Domain also released Facebook Messenger Bot, which it claims was the first property Messenger bot globally that allows consumers to find properties by asking for the information they need on Messenger. Curious buyers or renters exploring a new suburb share a location or a location pin in the Domain Facebook Messenger chat box to instantly receive a reply with information on properties in the area, including sales and rental history.

    Customer-led approach

    Cruickshank says Domain is always looking for ways to help Australians get ahead on their property journey. This includes everything from the products the group creates to make it simpler and easier to find property; making information free and easily accessible to anyone, such as Domain’s Home Price Guide with price estimates and sale and rental history; providing expert advice and tips on all things property; and through fun and quirky content campaigns to just make the whole experience a little more enjoyable.

    Earlier this year, Domain released Domain Check-in, aimed at making the entire inspection process easier and more seamless for Australians. Instead of filling out countless forms or waiting in line at a property inspection to provide personal contact details, Domain Check-In allows house hunters to register their details once through the feature on their mobile to instantly browse properties, add them to their inspection planner and generate an automatic inspection pass, meaning they can skip the Saturday morning inspection queue.


    Thanks to digital growth and adoption, Domain has more data insights informing its marketing strategy than ever before. While Domain has experienced a real shift in how it reaches its audience since moving the focus from print to digital, there has been the need to balance immediate ROI with continually innovating to do things better, Cruickshank says.

    “It is Domain’s agility which has enabled the tech driven property platform to do both,” Cruickshank says. “Traditionally, many marketing models are built on long-term strategies but the beauty of digital is that it has allowed the various teams to pivot very quickly,” she says.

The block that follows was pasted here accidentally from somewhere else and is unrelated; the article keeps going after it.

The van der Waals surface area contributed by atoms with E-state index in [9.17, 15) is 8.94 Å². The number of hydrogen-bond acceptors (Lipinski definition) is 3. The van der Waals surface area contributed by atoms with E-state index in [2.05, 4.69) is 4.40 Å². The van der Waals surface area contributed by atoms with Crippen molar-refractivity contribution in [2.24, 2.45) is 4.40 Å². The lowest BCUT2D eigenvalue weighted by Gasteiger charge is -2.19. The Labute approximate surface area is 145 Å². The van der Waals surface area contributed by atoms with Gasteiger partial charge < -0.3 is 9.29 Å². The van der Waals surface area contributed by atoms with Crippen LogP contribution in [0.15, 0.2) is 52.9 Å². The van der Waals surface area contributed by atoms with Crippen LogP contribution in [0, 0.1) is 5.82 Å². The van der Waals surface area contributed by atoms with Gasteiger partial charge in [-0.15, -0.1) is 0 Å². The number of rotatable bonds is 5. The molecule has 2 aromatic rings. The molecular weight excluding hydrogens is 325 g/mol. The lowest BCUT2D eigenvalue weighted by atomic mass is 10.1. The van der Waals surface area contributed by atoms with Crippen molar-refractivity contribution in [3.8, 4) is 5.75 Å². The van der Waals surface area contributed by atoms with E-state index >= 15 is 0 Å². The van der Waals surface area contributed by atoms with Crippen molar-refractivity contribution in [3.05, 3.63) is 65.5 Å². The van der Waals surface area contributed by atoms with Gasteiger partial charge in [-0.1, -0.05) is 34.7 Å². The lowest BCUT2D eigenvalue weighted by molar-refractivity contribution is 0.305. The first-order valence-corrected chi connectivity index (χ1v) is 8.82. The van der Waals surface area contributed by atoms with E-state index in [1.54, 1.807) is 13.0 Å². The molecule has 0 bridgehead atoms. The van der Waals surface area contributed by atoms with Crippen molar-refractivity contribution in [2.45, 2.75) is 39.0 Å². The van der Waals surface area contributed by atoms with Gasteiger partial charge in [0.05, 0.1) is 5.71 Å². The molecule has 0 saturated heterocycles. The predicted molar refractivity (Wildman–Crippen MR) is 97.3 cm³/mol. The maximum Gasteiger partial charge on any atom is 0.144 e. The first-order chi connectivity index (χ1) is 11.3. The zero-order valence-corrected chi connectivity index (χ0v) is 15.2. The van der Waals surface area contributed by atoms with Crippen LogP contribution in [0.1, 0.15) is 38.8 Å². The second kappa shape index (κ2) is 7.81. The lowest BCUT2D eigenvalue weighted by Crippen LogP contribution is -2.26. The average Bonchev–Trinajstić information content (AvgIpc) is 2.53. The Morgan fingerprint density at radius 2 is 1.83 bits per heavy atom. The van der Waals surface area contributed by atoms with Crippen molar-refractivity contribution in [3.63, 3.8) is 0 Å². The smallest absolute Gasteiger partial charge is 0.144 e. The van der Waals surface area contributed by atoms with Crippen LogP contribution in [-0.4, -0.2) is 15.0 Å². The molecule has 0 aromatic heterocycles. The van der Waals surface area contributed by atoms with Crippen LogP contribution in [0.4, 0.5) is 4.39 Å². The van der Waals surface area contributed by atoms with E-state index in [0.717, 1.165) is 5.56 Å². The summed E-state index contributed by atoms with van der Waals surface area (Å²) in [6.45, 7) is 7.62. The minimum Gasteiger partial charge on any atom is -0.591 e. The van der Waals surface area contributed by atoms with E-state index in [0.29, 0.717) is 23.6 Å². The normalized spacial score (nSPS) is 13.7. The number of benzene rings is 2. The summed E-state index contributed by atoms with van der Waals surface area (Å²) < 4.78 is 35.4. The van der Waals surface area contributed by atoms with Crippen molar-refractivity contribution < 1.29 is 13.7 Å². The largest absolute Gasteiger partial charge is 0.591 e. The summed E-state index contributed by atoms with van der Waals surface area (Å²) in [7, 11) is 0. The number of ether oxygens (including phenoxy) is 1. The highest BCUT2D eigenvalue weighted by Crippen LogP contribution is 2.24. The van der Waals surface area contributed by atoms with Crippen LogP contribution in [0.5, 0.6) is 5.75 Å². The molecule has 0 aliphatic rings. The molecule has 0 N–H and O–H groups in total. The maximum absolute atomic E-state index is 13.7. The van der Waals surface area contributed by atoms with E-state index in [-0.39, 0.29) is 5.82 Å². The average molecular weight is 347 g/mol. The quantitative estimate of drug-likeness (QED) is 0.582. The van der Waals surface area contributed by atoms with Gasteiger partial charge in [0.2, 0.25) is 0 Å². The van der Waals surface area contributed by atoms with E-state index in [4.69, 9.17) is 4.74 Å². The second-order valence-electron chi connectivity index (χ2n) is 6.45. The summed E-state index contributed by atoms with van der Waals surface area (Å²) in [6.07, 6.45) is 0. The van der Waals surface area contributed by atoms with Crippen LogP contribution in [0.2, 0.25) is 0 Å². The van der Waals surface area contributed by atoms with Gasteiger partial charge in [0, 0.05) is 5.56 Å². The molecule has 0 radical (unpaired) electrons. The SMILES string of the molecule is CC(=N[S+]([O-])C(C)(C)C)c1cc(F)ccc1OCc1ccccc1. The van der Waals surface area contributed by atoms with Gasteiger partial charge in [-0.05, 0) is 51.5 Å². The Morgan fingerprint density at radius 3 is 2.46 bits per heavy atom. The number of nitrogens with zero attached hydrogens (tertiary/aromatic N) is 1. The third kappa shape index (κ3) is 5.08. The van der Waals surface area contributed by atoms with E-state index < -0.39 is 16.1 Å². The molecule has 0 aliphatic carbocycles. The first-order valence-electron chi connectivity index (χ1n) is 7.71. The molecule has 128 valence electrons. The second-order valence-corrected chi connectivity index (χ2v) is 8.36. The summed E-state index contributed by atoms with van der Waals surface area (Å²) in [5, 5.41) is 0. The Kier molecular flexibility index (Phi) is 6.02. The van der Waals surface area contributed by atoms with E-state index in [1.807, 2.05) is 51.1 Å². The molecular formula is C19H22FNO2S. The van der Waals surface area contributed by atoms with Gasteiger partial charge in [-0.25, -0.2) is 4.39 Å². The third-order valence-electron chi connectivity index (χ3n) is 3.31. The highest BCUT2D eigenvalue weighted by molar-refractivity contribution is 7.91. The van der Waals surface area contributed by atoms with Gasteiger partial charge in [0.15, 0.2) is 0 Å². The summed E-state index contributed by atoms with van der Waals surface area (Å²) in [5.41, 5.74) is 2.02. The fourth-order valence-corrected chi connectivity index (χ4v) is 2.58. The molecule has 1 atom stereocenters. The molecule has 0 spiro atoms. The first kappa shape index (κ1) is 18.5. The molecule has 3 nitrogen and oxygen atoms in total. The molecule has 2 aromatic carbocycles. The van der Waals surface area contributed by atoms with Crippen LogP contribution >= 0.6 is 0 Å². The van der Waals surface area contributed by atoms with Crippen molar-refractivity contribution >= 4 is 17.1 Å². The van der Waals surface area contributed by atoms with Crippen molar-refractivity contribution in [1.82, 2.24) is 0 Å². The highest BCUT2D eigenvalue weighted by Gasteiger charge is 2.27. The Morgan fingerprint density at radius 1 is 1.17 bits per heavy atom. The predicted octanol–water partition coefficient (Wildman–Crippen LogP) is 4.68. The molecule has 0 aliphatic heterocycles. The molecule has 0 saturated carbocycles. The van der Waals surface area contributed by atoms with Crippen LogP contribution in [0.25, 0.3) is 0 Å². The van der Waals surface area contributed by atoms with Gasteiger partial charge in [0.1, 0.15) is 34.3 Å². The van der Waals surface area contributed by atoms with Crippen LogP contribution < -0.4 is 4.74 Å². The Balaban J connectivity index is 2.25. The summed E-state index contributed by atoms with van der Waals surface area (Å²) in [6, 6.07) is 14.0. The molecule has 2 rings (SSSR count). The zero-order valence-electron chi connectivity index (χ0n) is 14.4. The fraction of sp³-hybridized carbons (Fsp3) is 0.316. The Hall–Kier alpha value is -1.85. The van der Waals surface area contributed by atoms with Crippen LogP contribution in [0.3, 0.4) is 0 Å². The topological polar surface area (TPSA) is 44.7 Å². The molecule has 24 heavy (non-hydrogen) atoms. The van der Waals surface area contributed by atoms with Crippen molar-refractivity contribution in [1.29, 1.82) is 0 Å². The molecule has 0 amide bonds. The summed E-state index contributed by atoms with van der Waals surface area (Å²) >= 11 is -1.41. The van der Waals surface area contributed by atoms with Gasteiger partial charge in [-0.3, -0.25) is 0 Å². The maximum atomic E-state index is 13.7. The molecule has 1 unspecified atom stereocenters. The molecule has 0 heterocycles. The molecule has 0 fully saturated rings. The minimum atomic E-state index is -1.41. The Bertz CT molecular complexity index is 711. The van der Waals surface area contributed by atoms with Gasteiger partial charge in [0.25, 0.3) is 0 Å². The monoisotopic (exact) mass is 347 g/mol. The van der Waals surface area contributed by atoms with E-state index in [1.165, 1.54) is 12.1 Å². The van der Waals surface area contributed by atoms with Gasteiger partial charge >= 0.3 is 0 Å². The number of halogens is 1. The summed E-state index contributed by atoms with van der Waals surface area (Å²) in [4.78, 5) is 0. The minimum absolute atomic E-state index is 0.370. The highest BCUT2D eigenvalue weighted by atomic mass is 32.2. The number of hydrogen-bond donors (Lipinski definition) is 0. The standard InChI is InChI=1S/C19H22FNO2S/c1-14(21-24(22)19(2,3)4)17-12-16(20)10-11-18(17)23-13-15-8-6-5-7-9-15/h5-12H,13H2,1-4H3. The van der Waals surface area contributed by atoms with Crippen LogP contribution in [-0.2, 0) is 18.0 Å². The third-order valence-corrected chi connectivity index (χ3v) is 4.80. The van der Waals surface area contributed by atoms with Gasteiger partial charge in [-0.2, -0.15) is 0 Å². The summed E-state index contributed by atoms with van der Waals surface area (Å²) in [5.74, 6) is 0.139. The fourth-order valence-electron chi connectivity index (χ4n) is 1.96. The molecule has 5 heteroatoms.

Cruickshank encourages the product and technology team to think of a solution and execute it in a short space of time, and believes the best laid plans are made to be broken. For this reason, values such as hustle, being scrappy and getting on with it are embedded in the team, with lessons learnt during the journey impacting the final outcome.

    “The intentions of the product and technology team, however is always informed by metrics and data and the passion to provide consumers with tools that will help them sell, buy or find a home faster,” she adds.


    For Cruickshank, creativity comes back to the consumer need. She says Domain is constantly on the lookout for products that will help buyers and sellers. Teams are also always on the lookout for creative ways to engage with Domain’s audience and ensure every experience leads to a return engagement across every channel.

    “Teams all work cohesively, bouncing ideas off each other and are driven by the common goal of creating content that is consumer focused, whether that is an app that helps people find or sell their homes faster or is created to provide entertainment to those with an interest in property,” she says.

    “Having a stake in the digital landscape has allowed the teams to really develop creative approaches, be more agile and with the metrics on hand, identify what property consumers are really after.”

    Under Cruickshank’s direction, a combination of being in a unique position to be able to execute things very quickly, along with a cohesive, driven team culture has set the perfect conditions to develop creative approaches outside Domain’s traditional field.